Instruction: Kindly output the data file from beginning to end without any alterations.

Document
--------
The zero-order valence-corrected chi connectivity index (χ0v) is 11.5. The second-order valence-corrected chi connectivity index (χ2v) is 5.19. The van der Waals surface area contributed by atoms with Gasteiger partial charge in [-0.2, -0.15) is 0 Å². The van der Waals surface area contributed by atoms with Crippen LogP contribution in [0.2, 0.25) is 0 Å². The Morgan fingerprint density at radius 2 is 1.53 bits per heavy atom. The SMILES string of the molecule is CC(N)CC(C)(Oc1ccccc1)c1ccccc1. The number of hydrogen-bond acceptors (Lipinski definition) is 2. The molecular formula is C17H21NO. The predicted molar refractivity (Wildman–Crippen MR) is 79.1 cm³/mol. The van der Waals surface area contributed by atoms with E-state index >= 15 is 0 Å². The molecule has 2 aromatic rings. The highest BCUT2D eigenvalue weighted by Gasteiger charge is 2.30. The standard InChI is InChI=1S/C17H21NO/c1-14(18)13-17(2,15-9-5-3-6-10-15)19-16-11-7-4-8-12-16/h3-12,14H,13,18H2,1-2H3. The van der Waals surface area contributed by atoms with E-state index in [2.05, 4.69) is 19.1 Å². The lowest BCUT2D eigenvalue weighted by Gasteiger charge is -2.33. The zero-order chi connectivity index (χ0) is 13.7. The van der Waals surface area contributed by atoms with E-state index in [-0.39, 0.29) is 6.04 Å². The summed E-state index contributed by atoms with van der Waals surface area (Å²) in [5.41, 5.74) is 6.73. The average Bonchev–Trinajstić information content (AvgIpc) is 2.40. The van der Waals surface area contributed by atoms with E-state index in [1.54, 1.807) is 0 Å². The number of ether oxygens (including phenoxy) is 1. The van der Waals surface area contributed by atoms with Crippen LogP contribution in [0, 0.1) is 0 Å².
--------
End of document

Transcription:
The zero-order valence-corrected chi connectivity index (χ0v) is 11.5. The second-order valence-corrected chi connectivity index (χ2v) is 5.19. The van der Waals surface area contributed by atoms with Gasteiger partial charge in [-0.2, -0.15) is 0 Å². The van der Waals surface area contributed by atoms with Crippen LogP contribution in [0.2, 0.25) is 0 Å². The Morgan fingerprint density at radius 2 is 1.53 bits per heavy atom. The SMILES string of the molecule is CC(N)CC(C)(Oc1ccccc1)c1ccccc1. The number of hydrogen-bond acceptors (Lipinski definition) is 2. The molecular formula is C17H21NO. The predicted molar refractivity (Wildman–Crippen MR) is 79.1 cm³/mol. The van der Waals surface area contributed by atoms with E-state index >= 15 is 0 Å². The molecule has 2 aromatic rings. The highest BCUT2D eigenvalue weighted by Gasteiger charge is 2.30. The standard InChI is InChI=1S/C17H21NO/c1-14(18)13-17(2,15-9-5-3-6-10-15)19-16-11-7-4-8-12-16/h3-12,14H,13,18H2,1-2H3. The van der Waals surface area contributed by atoms with E-state index in [2.05, 4.69) is 19.1 Å². The lowest BCUT2D eigenvalue weighted by Gasteiger charge is -2.33. The zero-order chi connectivity index (χ0) is 13.7. The van der Waals surface area contributed by atoms with E-state index in [-0.39, 0.29) is 6.04 Å². The summed E-state index contributed by atoms with van der Waals surface area (Å²) in [5.41, 5.74) is 6.73. The average Bonchev–Trinajstić information content (AvgIpc) is 2.40. The van der Waals surface area contributed by atoms with E-state index in [1.54, 1.807) is 0 Å². The number of ether oxygens (including phenoxy) is 1. The van der Waals surface area contributed by atoms with Crippen LogP contribution in [0, 0.1) is 0 Å².